[OPE] The dependence of prices on labour values

From: Jurriaan Bendien <jurriaanbendien@online.nl>
Date: Thu Feb 03 2011 - 07:19:23 EST

Thanks Diego for the paper. I will state my view. The cost-price I think
should not be confused with the input cost (as Marxists, neo-Ricardians and
Sraffians usually do confuse them, or state it wrongly).

Marx's cost-price is the cost-price of the newly produced commodity. That
cost-price doesn't exist, before the commodity is produced and sold, except
theoretically. That is the real point - when the real cost price is
established, the costs have already been incurred, and cannot be changed.
You produce products, and then you have a gross revenue out of the sales
turnover, from which you deduct costs made, to establish income. But you
don't know what the true production cost will be, before there has been any
production, and before you have sold the products. Marx makes all this very
explicit himself.

>From the point of view of the accumulation of capital, Marx often assumed
that "cost-price" and "input cost" are the same thing, and that "capital
advanced" equals "capital consumed".

That is only because Marx was interested in identifying the overall effects
of capitalist dynamics in the production system (you can of course show how
a series of iterations lead to a certain overall effect).

Marx just assumed these two identities for the sake of argument - basically,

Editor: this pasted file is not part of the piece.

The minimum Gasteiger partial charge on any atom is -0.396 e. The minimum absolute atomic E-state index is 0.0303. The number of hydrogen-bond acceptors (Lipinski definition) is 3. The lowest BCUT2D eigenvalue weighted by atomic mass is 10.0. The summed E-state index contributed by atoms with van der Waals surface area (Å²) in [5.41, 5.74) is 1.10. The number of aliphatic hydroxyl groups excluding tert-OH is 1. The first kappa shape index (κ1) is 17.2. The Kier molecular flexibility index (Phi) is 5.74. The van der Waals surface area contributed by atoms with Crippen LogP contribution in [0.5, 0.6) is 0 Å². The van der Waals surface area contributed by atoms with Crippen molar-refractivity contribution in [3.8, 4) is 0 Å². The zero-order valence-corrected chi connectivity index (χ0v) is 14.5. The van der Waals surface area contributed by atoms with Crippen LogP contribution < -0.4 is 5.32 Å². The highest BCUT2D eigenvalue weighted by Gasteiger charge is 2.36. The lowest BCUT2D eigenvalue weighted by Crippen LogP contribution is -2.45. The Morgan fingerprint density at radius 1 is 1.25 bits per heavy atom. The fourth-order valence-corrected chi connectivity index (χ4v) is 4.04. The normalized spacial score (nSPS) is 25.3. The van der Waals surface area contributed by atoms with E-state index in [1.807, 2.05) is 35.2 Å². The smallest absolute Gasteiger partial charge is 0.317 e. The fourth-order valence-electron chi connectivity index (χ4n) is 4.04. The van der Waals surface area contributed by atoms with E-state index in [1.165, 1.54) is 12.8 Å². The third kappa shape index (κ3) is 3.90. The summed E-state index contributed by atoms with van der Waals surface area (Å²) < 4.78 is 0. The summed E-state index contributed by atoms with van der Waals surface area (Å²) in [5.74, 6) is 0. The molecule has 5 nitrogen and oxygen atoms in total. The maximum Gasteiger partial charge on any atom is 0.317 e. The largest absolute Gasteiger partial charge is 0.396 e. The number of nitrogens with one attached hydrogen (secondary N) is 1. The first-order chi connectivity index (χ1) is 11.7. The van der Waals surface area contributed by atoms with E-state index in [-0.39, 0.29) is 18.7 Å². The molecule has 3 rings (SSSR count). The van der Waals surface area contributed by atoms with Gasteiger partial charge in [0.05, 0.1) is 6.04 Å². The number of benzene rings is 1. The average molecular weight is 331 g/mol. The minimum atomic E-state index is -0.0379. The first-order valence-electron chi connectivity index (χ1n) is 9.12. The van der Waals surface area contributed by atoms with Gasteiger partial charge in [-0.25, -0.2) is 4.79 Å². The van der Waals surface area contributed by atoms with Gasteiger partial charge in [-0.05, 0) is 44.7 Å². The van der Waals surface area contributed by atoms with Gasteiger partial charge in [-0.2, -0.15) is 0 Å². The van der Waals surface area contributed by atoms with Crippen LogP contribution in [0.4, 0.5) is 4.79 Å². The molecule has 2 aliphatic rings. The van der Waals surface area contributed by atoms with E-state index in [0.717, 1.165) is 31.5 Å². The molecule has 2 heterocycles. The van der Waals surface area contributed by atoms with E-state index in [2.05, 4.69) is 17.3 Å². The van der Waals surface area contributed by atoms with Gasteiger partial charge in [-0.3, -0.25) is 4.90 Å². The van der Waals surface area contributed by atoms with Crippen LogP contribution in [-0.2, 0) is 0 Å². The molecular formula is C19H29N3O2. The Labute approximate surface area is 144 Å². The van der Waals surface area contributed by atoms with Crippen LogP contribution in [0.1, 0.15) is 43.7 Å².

because (1) he thought that "in aggregate result" the discrepancies do not
really matter, and (2) because he was not concerned with a neo-Ricardian
input-output relationship, but instead with a relationship between capital
advanced, capital valorized and capital accumulated.

When Marx talked about the transformation of commodity-values into prices of
production, what he meant was that the exchange of newly produced
commodities for money is no longer directly regulated by commodity values,
but rather that this exchange is directly regulated by prices of production.

Marx did not mean "a mathematical transformation of values into prices".
That "academic" interpretation is idiotic anyway, since as Marx emphasizes
any commodity has a value and a price at the same time, and what matters is
precisely to what extent price is above value, below value or equal to
value. That is the whole point. Marxists misrepresented this issue, by
failing to understand the difference between material form, value-form and

As Engels correctly grasped, Marx believed that, in the history of trade,
originally, in most exchanges of wares, they were traded directly in
conformity with their value (in the simple commodity production which Marx's
simple exchange presupposes, labour costs are quite transparent, since
mostly the producer trades the whole product of his own labour), but that
capitalist production changed all this to a trade according to production
price (in a more complex division of labour, obviously, the "total labour
cost" to which Ian Wright refers is no longer transparent). Engels thought,
that the first trade according to production price would have emerged in the
16th century, with the first significant sectors of capitalist manufactures
in city states.

So, Marx's "transformation" is intended to be both:

- a logical/theoretical transformation of the categories of political
economy in line with a new reality (expressing the divergence of value from
- an historical transformation in the production and distribution system (a
change in the production regime)
- a practical transformation in consciousness (the way the discrepancy or
contradiction between value and price is mediated in practice by

In modern society, the operative production price is really a "transformed"
production price. It includes tax costs, subsidies, and ancillary benefits
and costs which have to do with market position and the monetary/credit
regime. The cost structure of production today is not the same as it was in
Marx's time.


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